Yahoo Says It Sympathizes With Chinese Citizens Suing The Company
In its request for dismissal, Yahoo says the real issue is with governments that restrict free speech and privacy, and not a legal concern related to its actions.
Yahoo has issued statements sympathizing with Chinese citizens suing the company for allegedly violating their rights, but the company claims the lawsuit "has no place in America."
This week, Yahoo filed a request for dismissal of the lawsuit brought by the World Organization for Human Rights, USA, on behalf of Chinese citizens who claim they suffered human rights abuses after being jailed, partly because Yahoo turned over e-mail information to their government.
The company also issued a public statement on the issue.
"Yahoo believes deeply in human rights," the statement explained. "As a company built on openness, we strongly support freedom of expression and privacy around the world."
Yahoo said the case lacks legal merit and the claims are a political and diplomatic issue, not a legal one.
"The real issue here is the plaintiffs' outrage at the behavior and laws of the Chinese government," Yahoo said. "The U.S. court system is not the forum for addressing these political concerns. Yahoo has engaged extensively with the U.S. government on the issues in China and we will continue to work with industry partners, as well as human-rights organizations, on a global framework for technology companies operating in countries that restrict free expression and privacy."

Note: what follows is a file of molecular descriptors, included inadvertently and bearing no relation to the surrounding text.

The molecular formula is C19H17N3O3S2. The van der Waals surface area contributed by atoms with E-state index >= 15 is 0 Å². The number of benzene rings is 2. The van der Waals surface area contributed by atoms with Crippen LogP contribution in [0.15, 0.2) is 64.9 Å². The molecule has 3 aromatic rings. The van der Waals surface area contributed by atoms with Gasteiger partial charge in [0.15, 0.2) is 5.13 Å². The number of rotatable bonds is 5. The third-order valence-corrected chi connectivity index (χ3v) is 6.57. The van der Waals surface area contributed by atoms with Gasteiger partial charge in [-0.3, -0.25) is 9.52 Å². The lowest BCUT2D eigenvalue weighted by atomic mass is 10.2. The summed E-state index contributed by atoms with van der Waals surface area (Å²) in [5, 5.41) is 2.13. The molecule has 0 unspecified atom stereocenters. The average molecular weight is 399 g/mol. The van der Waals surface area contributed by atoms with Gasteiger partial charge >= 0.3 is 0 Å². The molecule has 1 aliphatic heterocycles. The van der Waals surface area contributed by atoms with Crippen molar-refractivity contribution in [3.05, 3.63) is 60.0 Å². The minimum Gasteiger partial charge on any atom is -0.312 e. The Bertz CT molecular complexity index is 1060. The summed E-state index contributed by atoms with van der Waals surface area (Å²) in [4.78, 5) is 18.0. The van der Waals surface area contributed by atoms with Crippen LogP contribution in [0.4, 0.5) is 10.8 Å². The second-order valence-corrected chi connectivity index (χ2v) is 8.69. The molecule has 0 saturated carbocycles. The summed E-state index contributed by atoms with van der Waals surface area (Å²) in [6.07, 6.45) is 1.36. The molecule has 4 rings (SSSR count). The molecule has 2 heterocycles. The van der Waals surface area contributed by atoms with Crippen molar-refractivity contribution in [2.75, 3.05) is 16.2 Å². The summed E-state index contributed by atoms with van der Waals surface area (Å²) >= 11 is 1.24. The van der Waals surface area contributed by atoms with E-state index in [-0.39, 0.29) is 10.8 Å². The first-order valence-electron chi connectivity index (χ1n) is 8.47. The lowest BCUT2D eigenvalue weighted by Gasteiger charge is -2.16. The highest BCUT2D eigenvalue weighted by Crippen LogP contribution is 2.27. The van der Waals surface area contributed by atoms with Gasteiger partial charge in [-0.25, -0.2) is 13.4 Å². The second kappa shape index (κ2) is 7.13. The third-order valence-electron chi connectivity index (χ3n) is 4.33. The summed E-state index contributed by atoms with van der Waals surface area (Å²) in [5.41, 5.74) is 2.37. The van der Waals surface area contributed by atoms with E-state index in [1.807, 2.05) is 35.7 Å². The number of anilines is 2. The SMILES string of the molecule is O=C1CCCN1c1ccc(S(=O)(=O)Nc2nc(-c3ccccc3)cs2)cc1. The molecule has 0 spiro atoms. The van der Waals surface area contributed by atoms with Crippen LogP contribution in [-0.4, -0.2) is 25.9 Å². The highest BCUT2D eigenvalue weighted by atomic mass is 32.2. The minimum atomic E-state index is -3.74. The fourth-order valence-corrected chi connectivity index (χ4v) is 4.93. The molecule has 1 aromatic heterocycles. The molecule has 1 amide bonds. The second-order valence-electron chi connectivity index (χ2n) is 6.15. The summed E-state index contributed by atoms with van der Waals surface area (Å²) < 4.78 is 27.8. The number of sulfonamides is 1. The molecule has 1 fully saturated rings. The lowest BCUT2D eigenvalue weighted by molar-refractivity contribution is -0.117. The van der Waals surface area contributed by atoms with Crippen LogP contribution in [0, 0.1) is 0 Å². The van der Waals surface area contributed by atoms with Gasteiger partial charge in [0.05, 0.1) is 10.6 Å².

The company's filing states that the lawsuit, filed by Chinese dissidents imprisoned for using the Internet in China to criticize Chinese leaders, challenges the actions of the Chinese government.
"It has no place in the American courts," Yahoo explained in the motion to dismiss. "Yahoo deeply sympathizes with the plaintiffs and their families and does not condone the suppression of their rights and liberty by their government. But Yahoo has no control over the sovereign government of the People's Republic of China ("PRC"), the laws it passes, and the manner in which it enforces its laws. Neither Yahoo Inc. or YHKL therefore, can be held liable for the independent acts of the PRC just because a former Yahoo subsidiary in China obeyed a lawful government request for the collection of evidence relevant to a pending investigation."
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